If you had said twelve months ago that Alberta would be projecting a budget surplus for 2022-23, almost no one would have believed you. From the midst of pandemic restrictions and inflationary pressures, surging natural gas and oil prices have fueled a stark increase in revenues. This is certainly not the balanced budget vision outlined by Premier Kenney when he took office in 2019 – but an end to years of hard-to-swallow deficits is certainly welcome news for the United Conservative Party.
Even in the most recent fiscal update on November 30, 2021 a $5.8B deficit was projected – showing just how much things have changed and how volatile they could remain. The opposition’s calls for reversing previous funding decisions were not answered – as the UCP government remains committed to the spending reductions in many areas that were promised as part of it’s election victory.
- Revenues of $62.6B
- Corporate tax revenue up 20+% to $4B
- Expenses of $62.1B
- Surplus of $500M, with additional targeted surpluses for the next two budgets
- Real GDP grew 5.8% in 2021, expected to grow 5.4% in 2022
- Province will recover to 2014 economic levels this year
- Health spending grows by $600M in 2022-23 and a total of $1.8B by 2024-25
- $100M per year for three years for capacity expansion including intensive care unit beds
- $750M in COVID-19 contingency spending for this year to address surgical backlog and other costs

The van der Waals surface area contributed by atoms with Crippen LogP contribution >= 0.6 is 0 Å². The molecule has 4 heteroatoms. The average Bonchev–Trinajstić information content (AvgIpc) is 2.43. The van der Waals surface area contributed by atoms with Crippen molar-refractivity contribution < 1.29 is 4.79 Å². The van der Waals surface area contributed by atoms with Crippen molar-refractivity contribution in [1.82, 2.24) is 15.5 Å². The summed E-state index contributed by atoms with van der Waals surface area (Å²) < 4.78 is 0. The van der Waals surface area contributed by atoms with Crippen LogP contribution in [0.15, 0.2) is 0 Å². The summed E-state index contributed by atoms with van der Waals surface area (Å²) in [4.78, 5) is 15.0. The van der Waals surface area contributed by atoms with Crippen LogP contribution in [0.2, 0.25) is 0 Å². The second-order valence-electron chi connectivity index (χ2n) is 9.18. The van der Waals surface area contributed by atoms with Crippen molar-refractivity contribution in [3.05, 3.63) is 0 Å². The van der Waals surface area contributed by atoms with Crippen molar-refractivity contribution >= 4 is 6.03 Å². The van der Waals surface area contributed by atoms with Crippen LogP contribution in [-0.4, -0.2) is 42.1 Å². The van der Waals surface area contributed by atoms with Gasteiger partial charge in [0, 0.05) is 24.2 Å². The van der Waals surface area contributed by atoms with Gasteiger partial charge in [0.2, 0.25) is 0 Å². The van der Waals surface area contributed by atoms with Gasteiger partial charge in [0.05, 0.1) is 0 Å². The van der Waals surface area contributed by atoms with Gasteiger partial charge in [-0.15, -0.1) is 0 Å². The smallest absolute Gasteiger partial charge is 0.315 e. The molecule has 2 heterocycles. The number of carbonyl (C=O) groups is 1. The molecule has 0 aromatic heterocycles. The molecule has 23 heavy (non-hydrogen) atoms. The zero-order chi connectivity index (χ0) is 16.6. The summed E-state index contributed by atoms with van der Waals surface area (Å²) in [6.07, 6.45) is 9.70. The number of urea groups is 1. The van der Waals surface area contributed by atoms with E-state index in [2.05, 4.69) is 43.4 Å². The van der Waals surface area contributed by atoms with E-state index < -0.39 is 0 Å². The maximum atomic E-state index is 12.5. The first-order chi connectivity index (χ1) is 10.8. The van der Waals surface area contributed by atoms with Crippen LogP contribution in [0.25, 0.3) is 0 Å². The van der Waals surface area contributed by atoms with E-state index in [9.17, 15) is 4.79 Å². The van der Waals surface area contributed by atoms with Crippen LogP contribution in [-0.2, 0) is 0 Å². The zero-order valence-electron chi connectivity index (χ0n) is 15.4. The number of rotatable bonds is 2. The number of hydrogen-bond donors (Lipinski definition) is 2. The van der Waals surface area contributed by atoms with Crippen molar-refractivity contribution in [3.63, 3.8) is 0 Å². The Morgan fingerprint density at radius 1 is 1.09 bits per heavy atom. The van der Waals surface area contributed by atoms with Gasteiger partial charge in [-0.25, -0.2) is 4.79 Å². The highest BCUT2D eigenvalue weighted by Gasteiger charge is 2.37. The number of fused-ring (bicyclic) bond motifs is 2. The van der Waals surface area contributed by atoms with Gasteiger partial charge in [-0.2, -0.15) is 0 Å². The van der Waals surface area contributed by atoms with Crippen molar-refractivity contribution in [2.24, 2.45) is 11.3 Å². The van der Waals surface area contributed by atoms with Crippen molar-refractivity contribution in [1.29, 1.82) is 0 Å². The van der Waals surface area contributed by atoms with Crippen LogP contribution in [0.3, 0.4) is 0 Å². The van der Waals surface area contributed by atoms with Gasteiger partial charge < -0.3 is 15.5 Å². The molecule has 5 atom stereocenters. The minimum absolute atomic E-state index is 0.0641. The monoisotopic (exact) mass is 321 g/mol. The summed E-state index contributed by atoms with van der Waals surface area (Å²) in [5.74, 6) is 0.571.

- $600M for Alberta at Work initiative – Part of Alberta’s Recovery Plan
- $47M in capital funding and $25M over three years in operational funding for collegiate programs, charter school expansions and other educational initiatives
- $171M over three years targeted to students in areas with skill shortages
- 7000 post-secondary seats in computer sciences, information technology, data modelling, finance, fintech, engineering, health care and aviation
- $30M for apprenticeship programs
- $30M over three years mostly in commercial driver grants
- $5.8B over three years for large infrastructure projects
- $722M for the Local Government Fiscal Framework, which replaces the Municipal Sustainability initiative in 2024-25
- $2.8B for LRT in Edmonton and Calgary
- $320M over three years for broadband internet
- The 2022-23 budget is based on a WTI Oil price of $70USD and WCS Oil price of $70.30 CAD
- Natural gas prices are assumed to be $3.20CAD
- The Canadian dollar is assumed to be worth $.79 USD
Finance Minister Travis Toews has been one of the few UCP Ministers concretely in place since day one. His steady presence and lack of notable controversies has positioned him strongly within the Kenney Cabinet. Provincial budgets are often a source of negative press – even in a province perceived as fiscally conservative – yet Toews has managed to largely avoid this sort of broad criticism during his tenure.
This budget sets the stage for the final full year of this government’s mandate – with an election set for spring 2023.
If you have questions about what this budget means for your sector, business, or association, please reach out to the Counsel Public Affairs team: